One of the most critical current cases is in Tennessee in response to legislation that stripped the rights of parents convicted of certain sexual crimes to live with and parent their own children. The legislation is applied indiscriminately to anyone with a conviction against a child under twelve regardless of how long ago, the age of the registrant at the time, the victim not being related to or living with the registrant, or the needs of the registrant’s children. As in Rhode Island, a restraining order is in place and will remain so until the resolution of the case.
Georgia is another battleground state for NARSOL-initiated litigation. We are bringing suit against the sheriffs of two counties there for requiring signage be placed on registrants’ homes (Spalding County) or in their yards (Butts County) for Halloween in the absence of any statute authorizing this. A victory was won in Georgia earlier this year when the Georgia Supreme Court struck down a law requiring those who are classified as “dangerous sexual predators” who have completed their sentences to wear electronic monitors for the rest of their lives.
A new case just filed in Missouri seems promising as some of the plaintiffs are the children of registrants who have suffered due to their parents’ inclusion on the registry. The basis for the suit is that the registry is unconstitutionally cruel.
And while not sexual offense specific but certainly applicable, in Florida two suits have been filed against the correctional system. In one, a First Amendment violation in regard to prison circulation restrictions on printed materials, NARSOL has submitted an amicus. In the other, the Florida Correctional System is being sued in regard to their solitary confinement practices.
Litigation in Michigan – two cases – drew attention from all over the country earlier this year when Attorney General Dana Nessel submitted amicus briefs in support of the cases and the claim that Michigan’s sexual offense registry as it is applied in some cases is punishment and in violation of constitutional protection. These suits were brought by the ACLU there working with NARSOL’s affiliate organization CUR.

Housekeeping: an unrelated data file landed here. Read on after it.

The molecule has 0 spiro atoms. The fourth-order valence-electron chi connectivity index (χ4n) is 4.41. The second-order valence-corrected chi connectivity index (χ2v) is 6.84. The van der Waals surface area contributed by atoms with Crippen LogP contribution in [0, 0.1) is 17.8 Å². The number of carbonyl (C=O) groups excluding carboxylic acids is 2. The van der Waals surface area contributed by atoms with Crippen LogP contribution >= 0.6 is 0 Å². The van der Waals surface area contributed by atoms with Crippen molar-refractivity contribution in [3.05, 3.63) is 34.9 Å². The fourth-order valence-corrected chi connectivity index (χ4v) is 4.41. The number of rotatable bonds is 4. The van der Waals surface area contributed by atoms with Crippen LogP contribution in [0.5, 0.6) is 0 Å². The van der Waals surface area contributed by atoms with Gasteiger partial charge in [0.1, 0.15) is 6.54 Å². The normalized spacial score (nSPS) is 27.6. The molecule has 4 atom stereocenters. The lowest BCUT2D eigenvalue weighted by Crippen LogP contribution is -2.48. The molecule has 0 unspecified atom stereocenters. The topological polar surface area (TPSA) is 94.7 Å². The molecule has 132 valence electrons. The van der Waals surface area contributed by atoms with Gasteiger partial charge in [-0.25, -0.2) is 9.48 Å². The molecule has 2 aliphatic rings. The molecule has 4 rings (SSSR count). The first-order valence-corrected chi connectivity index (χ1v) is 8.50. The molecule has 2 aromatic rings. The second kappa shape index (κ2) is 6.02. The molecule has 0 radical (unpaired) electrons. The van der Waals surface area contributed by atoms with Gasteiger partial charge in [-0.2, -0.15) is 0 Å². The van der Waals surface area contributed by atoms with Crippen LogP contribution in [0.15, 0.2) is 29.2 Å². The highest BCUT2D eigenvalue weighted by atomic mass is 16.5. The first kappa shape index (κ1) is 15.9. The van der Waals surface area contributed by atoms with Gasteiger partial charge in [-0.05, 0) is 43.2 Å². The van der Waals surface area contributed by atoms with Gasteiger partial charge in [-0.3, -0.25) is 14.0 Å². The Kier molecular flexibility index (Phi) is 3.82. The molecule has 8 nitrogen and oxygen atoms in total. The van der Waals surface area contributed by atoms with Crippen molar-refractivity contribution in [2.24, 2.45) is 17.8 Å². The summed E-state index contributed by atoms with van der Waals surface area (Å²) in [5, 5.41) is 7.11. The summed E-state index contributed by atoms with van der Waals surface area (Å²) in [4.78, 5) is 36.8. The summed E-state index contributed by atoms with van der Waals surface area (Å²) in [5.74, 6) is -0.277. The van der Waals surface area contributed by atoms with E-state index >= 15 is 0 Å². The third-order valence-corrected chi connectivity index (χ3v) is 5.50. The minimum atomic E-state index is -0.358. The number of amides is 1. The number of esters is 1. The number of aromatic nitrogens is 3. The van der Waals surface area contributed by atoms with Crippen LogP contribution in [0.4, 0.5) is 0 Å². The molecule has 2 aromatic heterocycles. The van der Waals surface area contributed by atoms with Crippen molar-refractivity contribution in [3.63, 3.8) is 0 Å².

Pennsylvania appears to be as prolific as Illinois in registry-related suits. NARSOL’s affiliate there, PARSOL, reports following a total of twenty cases that are currently in the appeal process, some already scheduled to be heard by the PA Supreme Court (PASC). Most of these challenge the constitutionality of SORNA II (the “legislative fix” that was adopted after the PASC opinion that SORNA I was unconstitutional). Others challenge the constitutionality of having to disclose computer passwords, sharing information from mandated group treatment with the SOAB without a waiver from the client to do so, and SVP designation. PARSOL submitted an amicus brief for one of the cases challenging SORNA II.
In New Mexico no suits have been filed yet, but one is pending – due process for registrants with out-of-state convictions moving into New Mexico – and several others are being planned.
California, which has had success there with suits from ACSOL regarding residency restrictions and Halloween restrictions, continues, under ACSOL, to bring residency restrictions suits where needed.
There are almost certainly other cases of which I am unaware. Our biggest successes thus far have been in the legal arena, and fighting for the constitutional and human rights of those with sexual crime convictions is rewarding, challenging, and expensive.
However, as long as there is a wisp of breath in our bodies, a drop of blood in our veins, and a dollar in our bank accounts, we will continue to fight.